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Social mobility: Challenges in the war for talent

Author: ICAEW Insights

Published: 31 Jan 2022

With rising numbers of job vacancies in the UK, organisations are working to improve recruitment. Embracing diversity will help them stand out from the crowd.

A cauldron of economic, social and health challenges have boiled over in the past decade. Brexit and COVID-19 are just two of the factors that are exacerbating the issue. Among many impacts, this has caused a severe skills shortage. In turn, this has sparked wage inflation and a war for talent.

With less immigration to these shores, and the doors to cheap and flexible workforces from the European Union firmly shut, the UK is experiencing growing job vacancies. Official figures showed there were around 1.25 million vacancies in the three months from October to December 2021, a quarterly increase of 127,800 and an increase of 462,000 on the pre-pandemic level in January to March 2020.

Companies whose employees are from a diverse pool are best placed for a new economic reality.

Accountancy firms, particularly the Big Four, have stepped up efforts to hire school leavers in recent years, despite focusing on graduates in the past. This is not unique to accountancy firms; UK employers across the spectrum plan to diversify their intakes with more school leavers. More than 70% of employer members of the Institute of Student Employers now say that increasing the social diversity of their intake is a high or medium priority, compared to only 36% in 2015.

“Following Brexit, we are beginning to see clients look further afield to attract talent from all over the world and this will continue. We also recommend that companies work with young people in schools, universities and further education colleges to help broaden their horizons and open up opportunities,” says Mike Snape, partner at transformation specialists Oliver Wight.

Some industries have fared worse than others in the pandemic, particularly hospitality. Ronan Harte, CEO of BaxterStorey, in-house caterers to retail, banking and manufacturing companies, says a more daring approach to both retention and recruitment is required in those sectors.

“The pre-existing skills gap has only grown over the course of the pandemic. It’s essential we engage with pupils in schools, diversifying where we recruit from, giving young people more insight into career journeys and showcasing training programmes, the variety in workplace locations and the availability of flexible working,” Harte says.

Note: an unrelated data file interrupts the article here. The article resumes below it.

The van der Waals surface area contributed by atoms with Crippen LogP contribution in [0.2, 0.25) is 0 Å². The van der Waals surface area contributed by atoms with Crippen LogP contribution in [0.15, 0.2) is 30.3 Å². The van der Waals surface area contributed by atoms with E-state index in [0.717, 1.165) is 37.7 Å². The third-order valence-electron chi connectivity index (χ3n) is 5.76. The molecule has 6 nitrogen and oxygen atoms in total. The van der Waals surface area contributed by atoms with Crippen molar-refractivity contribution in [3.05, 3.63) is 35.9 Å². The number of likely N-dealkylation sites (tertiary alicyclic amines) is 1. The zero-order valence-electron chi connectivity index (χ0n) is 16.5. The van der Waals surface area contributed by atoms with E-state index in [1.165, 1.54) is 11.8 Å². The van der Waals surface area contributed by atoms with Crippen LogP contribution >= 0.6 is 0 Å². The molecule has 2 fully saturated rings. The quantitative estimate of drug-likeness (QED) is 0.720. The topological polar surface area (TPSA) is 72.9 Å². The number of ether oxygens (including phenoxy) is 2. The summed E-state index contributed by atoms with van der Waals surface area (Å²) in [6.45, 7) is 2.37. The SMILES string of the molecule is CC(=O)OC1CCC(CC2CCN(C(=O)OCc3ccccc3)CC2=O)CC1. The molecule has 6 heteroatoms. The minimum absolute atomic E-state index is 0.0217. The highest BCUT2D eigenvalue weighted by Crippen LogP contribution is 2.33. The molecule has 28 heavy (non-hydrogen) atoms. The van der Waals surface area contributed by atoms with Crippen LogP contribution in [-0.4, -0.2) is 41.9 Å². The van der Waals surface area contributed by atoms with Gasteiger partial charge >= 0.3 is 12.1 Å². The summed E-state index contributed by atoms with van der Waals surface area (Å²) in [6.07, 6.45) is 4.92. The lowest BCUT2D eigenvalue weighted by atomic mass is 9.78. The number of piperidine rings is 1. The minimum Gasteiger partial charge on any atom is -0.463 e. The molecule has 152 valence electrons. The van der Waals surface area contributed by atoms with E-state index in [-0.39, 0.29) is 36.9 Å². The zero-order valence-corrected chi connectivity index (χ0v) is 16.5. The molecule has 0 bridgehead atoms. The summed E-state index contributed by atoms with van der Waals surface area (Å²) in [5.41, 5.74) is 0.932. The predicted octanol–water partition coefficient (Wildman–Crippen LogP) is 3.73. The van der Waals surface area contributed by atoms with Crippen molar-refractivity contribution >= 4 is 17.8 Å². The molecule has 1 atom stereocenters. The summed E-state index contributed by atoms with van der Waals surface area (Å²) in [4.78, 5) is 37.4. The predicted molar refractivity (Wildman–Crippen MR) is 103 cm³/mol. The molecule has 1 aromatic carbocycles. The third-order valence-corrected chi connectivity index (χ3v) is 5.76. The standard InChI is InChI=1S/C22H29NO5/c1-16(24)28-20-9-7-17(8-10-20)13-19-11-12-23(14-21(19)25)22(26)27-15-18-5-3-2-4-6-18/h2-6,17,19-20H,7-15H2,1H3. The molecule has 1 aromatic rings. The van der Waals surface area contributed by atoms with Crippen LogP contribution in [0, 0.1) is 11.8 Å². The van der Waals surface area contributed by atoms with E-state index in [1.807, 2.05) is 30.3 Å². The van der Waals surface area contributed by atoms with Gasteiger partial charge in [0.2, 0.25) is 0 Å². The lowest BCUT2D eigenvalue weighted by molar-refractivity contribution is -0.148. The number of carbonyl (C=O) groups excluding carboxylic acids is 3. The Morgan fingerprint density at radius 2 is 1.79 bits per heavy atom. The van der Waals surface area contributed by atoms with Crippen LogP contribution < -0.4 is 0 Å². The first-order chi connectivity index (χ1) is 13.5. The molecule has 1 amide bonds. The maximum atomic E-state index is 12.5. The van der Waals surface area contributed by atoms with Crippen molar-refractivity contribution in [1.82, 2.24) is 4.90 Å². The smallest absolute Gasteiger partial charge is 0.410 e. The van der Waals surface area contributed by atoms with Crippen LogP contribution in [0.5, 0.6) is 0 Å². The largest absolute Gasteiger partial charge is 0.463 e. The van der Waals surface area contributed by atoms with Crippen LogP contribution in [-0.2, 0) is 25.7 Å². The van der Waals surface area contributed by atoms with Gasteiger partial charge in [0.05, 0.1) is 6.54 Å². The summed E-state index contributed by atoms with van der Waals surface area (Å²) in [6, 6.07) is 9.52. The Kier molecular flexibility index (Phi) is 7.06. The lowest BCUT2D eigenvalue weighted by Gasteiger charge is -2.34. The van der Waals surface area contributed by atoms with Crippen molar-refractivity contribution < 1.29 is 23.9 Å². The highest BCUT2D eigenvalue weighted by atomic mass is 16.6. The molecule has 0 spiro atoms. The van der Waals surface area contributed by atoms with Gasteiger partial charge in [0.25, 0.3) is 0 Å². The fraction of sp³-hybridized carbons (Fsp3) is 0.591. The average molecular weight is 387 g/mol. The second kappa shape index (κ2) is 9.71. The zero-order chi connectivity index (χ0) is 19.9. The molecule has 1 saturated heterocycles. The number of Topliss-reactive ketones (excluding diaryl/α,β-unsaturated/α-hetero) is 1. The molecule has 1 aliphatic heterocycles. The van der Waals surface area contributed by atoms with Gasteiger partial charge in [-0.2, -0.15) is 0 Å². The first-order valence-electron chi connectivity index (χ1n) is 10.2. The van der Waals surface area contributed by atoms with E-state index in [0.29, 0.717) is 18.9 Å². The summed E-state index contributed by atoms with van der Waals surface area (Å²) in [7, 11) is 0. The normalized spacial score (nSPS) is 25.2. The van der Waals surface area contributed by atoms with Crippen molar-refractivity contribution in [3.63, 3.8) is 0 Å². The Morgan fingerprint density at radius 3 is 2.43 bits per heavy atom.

Companies are at different stages in D&I development. Some employers have begun with actions ranging from initial focus groups, collecting personal information and bias training. Others are applying blind recruitment, setting stretch targets and reducing their pay gaps, the CBI says. The most advanced have linked D&I to remuneration. But most employers now realise that diversity makes good business sense.

“We are seeing employers do two things. They are looking at their local community to address skills shortages, some are embarking on recruitment PR strategies to address this within schools and even prisons. In addition, the success of remote working has meant that companies are casting their net wider,” Snape says.

The Social Mobility Foundation revealed a surge in participation in 2021 for its Employer Index, the UK’s benchmark for social mobility, with more than 200 companies competing for recognition. This compares to 119 in 2020 and 125 in 2019. KPMG, Grant Thornton and PwC featured in its top 10.

The World Economic Forum’s 2020 Global Social Mobility Report estimated the cost of low social mobility to the UK economy at £140bn a year over the period to 2050, amounting to £1.3trn in lost GDP between 2010 and 2050.

KPMG is taking steps not just to ensure social diversity in its lower echelons, but is aiming for 29% of its partners and directors to be from a working-class background by 2030. It has also begun publishing its socio-economic background pay gaps for the first time.

The UK has an ageing population and older people increasingly wish to work for longer, perhaps in a part-time role. Retaining older workers will become increasingly important for employers and the economy. This is, rightly, another growing area of focus for employers.

Once on the D&I journey, nurturing talent and upskilling will be critical to build a more resilient and adaptable workforce for tomorrow. Employees want to learn new skills and ensuring progression can also reduce organisational risk, as well as safeguard long-term employee satisfaction, business performance and staff retention. All of which employers need right now.